|Delta picture courtesy of Wikimedia|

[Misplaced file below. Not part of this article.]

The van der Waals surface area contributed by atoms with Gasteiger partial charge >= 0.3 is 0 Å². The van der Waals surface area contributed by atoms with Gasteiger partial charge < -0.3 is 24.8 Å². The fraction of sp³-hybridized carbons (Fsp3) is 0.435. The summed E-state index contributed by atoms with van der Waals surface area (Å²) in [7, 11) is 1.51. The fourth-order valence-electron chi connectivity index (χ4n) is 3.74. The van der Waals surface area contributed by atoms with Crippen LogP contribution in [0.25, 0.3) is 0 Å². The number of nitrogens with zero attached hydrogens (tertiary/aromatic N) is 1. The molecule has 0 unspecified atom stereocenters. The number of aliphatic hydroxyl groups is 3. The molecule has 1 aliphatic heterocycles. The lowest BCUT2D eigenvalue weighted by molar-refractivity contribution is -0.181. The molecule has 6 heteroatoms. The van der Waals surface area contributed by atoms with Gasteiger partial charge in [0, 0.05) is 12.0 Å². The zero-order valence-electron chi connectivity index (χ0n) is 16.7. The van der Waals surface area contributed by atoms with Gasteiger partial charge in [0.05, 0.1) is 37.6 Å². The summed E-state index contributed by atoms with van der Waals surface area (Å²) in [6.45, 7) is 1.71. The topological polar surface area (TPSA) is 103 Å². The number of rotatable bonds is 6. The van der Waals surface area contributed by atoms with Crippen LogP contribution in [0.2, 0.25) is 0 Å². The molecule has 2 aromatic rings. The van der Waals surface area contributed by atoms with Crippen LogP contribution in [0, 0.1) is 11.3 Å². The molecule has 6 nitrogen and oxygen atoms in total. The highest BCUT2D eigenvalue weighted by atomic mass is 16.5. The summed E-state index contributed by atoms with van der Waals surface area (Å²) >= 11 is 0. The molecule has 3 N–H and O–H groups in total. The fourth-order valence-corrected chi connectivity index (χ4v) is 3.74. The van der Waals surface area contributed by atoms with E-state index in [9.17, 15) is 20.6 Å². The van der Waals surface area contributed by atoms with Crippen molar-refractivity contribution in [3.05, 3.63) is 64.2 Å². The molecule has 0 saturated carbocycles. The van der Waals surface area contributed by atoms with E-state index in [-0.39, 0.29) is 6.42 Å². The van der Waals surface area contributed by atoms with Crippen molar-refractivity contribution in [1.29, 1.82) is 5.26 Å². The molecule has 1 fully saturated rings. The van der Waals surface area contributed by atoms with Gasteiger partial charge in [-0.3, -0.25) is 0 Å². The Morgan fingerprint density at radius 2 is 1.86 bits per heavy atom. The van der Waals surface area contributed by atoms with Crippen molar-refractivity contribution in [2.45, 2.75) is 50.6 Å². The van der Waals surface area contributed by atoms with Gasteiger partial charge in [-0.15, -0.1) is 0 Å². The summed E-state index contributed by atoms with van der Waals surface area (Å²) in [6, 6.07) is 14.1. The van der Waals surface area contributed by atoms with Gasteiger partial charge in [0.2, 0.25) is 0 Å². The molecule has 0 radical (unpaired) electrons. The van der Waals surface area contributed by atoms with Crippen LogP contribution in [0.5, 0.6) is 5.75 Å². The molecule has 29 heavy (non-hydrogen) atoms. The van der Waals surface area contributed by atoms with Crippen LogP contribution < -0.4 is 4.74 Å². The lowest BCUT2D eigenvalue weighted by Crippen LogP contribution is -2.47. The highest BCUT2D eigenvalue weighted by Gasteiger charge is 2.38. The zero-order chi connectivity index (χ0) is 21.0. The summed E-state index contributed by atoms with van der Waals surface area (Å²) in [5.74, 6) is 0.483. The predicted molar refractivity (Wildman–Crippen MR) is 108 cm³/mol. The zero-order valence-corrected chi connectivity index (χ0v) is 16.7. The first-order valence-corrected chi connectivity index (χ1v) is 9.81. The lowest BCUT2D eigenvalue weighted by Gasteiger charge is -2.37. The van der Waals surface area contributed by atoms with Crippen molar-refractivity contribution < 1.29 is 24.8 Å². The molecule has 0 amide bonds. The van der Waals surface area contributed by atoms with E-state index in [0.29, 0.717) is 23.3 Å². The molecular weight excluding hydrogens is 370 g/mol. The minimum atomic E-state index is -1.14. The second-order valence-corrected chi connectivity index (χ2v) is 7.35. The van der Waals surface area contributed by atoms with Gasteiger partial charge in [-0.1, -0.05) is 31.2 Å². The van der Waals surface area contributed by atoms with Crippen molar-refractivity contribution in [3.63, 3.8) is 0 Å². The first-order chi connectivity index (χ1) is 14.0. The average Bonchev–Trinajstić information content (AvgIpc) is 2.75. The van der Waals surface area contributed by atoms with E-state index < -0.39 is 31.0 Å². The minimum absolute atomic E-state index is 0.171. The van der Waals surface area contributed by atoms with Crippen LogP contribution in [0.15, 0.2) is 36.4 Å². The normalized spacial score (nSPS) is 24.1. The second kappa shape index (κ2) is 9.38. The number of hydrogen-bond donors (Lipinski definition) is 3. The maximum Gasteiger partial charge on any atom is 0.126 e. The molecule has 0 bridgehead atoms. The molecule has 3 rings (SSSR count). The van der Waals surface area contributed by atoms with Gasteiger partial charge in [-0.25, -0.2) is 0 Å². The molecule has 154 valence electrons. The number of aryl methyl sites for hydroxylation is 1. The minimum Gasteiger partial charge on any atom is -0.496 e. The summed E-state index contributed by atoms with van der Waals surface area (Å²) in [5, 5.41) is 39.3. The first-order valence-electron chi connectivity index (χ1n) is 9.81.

It was my first time flying Delta last week en route to a Mommy blogger conference known as Type A Mom in Asheville, North Carolina. I have flown many places, with family, with my spouse and simply by myself. And I have flown many airlines, some of the Canadian ones that people are so fond of ridiculing publicly. But I have got to say that Delta, now the largest airline in the world in terms of passenger traffic, took the cake. And not in a good way. First off my flight at 6:15 a.m. out of Pearson was delayed one hour. That I could cope with. Delays happen. Poor public service however I am not fond of in any sector. I have been on both sides of the equation. And I know that serving the public is no picnic. However, when you are the biggest airline in the world and you are still serving peanuts mid-flight, not even actual may contain nuts, but full fledged nuts, it is outrageous to me as a parent and an aunt to two kids who have life-threatening peanut allergies. Oh sure they weren’t flying with me, but that’s because they don’t fly, like many kids with peanut allergies. See that’s because my sister-in-law doesn’t trust airlines. I am really starting to see why. By the year 2010, all airlines should really be on board with the nut allergy thing. To not be thinking about that, is to me, simply ignoring a huge customer base. And one that is rooted in future travel as well. So, setting that aside, this is what my flight looked like with Delta. Late start. That meant I missed my connecting flight to Asehville, but they’d already taken care of that detail, which I appreciated. They rushed me through customs and I was almost there when, faced with the risk of losing some important medical supplies and meds I travel with, I was warned I should go check my bag. “No line ups,” they warned as I walked back to the starting counter and guess what? I encountered a huge line up. Half an hour passed at least, as line got longer and only two out of five potential ticket wickets were open. There could have easily been one more Delta staff member on a wicket. A latecomer was arguing with a Delta rep and so the line was stalled. Finally, I got to the counter, told the rep I had already cleared customs and she inquired rudely, “Why are you back?” It costs $25 to check a bag on any flight with Delta. Also later charged $25 at other end to come back. Naturally I had to line up and go through customs again, despite what had been indicated by personnel at the gateway to Delta. Also I had to fill out customs forms again. I got through to the actual gate finally with not a moment to spare. That flight was okay, despite the peanuts. The connecting flight was one of the smallest planes I have ever been on and my seat, beside a frequent business traveller, was row 18 right beside the bathroom, which incidentally had a door handle that flew open often during the trip. Now add to all of that coming back home from Asheville, endless delays at that end and one hour sitting in plane on tarmac. Then when finally in Atlanta, five flight delays due to rain and repairs on the plane. That meant my flight boarded about four hours past when it was supposed to. There was scarcely an outlet in sight at the airport to plug in my computer to recharge the battery. The “free” WIFI was very limited. There were about 20 local attractions I could access through that WIFI, but if you wanted real WIFI you needed to pay for access. There were more peanuts on the flight back home. Unfortunate, but true. If you are the world’s largest airline and you wish to remain such, then service is not a frill, it is a necessity. Rip a page out of the WestJet handbook and take some notes. Flying the skies should be a friendly experience. It will be a cold day in sunny Atlanta before I board a Delta plane again.